About indie games and their art styles.
About a few months back, I wrote a draft for a rant I was gonna put on Destructoid’s community blogs about art styles in video games, with a segment that featured my opinion on indie games. Basically, it was a rambling, incoherent mess. Because of that, I decided not to post it to the site. But I felt like I still had something interesting in that block of text. I’m going to talk about indie games and how I don’t give a shit about them.
For the record, I’ve played several indie games from lesser-known developers: Darwinia, Braid, Audiosurf, World of Goo… all of these are pretty cool games. They do something different with established formulas, making them fun in the process. However, once Braid hit the scene about a few years ago, every kid and their grandma was suddenly churning out indie games about once every hour. It drove me nuts because games like these were receiving high praise. Praise it didn’t deserve.
Back in December, a friend of mine linked a trailer to this indie game that was on Xbox Live’s indie game service called Curse of the Crescent Isle. I’ll just link you to the trailer so you understand my point:
You know how some people bitched about “the worlds in next-generation games are nothing but brown,” taking a stab at games like Gears of War? Or how people bitch at so many Call of Duty clones there are in the market thanks to Call of Duty 4‘s big success? If you’re one of those people who bitch about that and make something like the above, you’re a god damn hypocrite. In fact, if you defend things like this, I have the right to hit you upside the head with an old Nintendo Entertainment System.
For the record, I loved the NES. It was an awesome system with awesome games like Super Mario Bros. 3 and The Legend of Zelda. Hell, I have more games for that system than any other system I own, barring my vast PC game collection. But if I want to reminisce about the NES, I’ll dig my NES out of the closet and plug it into my HDTV. Or buy the respective games on the Wii’s Virtual Console. I don’t need retro 8-bit throwbacks complete with an Anamanaguchi soundtrack. The faux 8-bit art style is the reason I didn’t care for the Scott Pilgrim video game. Well that and seeing Paul Robertson’s animated gifs he made for the game on every message board I visited for about six months.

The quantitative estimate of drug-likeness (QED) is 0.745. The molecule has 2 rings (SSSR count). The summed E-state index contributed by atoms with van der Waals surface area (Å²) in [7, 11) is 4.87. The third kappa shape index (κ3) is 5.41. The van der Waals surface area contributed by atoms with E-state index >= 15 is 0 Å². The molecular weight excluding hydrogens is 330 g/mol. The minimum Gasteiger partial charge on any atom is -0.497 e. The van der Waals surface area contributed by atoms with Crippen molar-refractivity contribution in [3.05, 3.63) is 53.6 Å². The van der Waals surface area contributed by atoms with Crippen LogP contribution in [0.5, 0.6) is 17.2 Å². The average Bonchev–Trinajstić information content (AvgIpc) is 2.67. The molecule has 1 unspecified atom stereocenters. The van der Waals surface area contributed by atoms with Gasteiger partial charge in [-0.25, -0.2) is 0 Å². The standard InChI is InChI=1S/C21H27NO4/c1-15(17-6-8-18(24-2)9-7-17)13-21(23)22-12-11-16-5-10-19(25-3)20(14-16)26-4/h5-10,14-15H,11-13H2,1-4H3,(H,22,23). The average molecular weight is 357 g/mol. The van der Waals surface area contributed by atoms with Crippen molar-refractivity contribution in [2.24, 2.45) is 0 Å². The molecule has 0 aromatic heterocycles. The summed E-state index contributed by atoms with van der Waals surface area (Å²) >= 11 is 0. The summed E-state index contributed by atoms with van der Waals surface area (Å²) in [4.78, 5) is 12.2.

I’m just saying that I usually don’t care for these sort of games, and when they receive such high praise from people I know, I keep thinking that those people are just praising these sort of games to separate them from the dudebro gamers who just play Madden and Call of Duty every year. It’s like they’re trying to be video game hipsters. Which makes me wonder if they drink Pabst Blue Ribbon or listen to bands like Arcade Fire. (Apologies to actual hipsters. If they still exist, anyway.)
That’s my biggest problem with indie games. You can make an interesting game idea without having to make your art style stand out, although it certainly doesn’t hurt you if you make it look unusual. I’m not saying your game has to look like every other game out there, but make your art style be the backdrop of your indie game, not the forefront of it. Look at games like Chris Hecker’s Spy Party. It has graphics that remind me of early 3D games. But even he understands that it’s the gameplay, not the graphics, that make a game stand out and be good.
Look at indie games like Narbacular Drop and Tag: The Power of Paint. Those guys had interesting concepts — portals and paint that controls movement — that got them noticed by Valve and had their core concepts integrated into the Portal series of games. That’s how you make a good game: Taking something interesting and making it fun. Although, in Portal’s case, having the former writers of Old Man Murray probably helped a bit too.
I’m not saying that I hate indie games and that Call of Duty: Black Ops is how the future of video gaming should be. I just get tired of hearing games writers pour excess love on some dude’s indie game project that probably isn’t as interesting as they hyped it up to be. It’s the main reason I stopped watching Area5’s Co-op, because Matt Chandronait or Ryan O’Donnell would be on there seemingly every other week verbally masturbating about some indie game they saw that might be “the next big thing.” While sometimes they were right — one episode featured the guys who made Tag: The Power of Paint — most of the time those indie games ended up being forgotten, as they should be.
Besides, will games like Braid or Minecraft still be remembered by the gaming population at large in about ten years? I doubt it.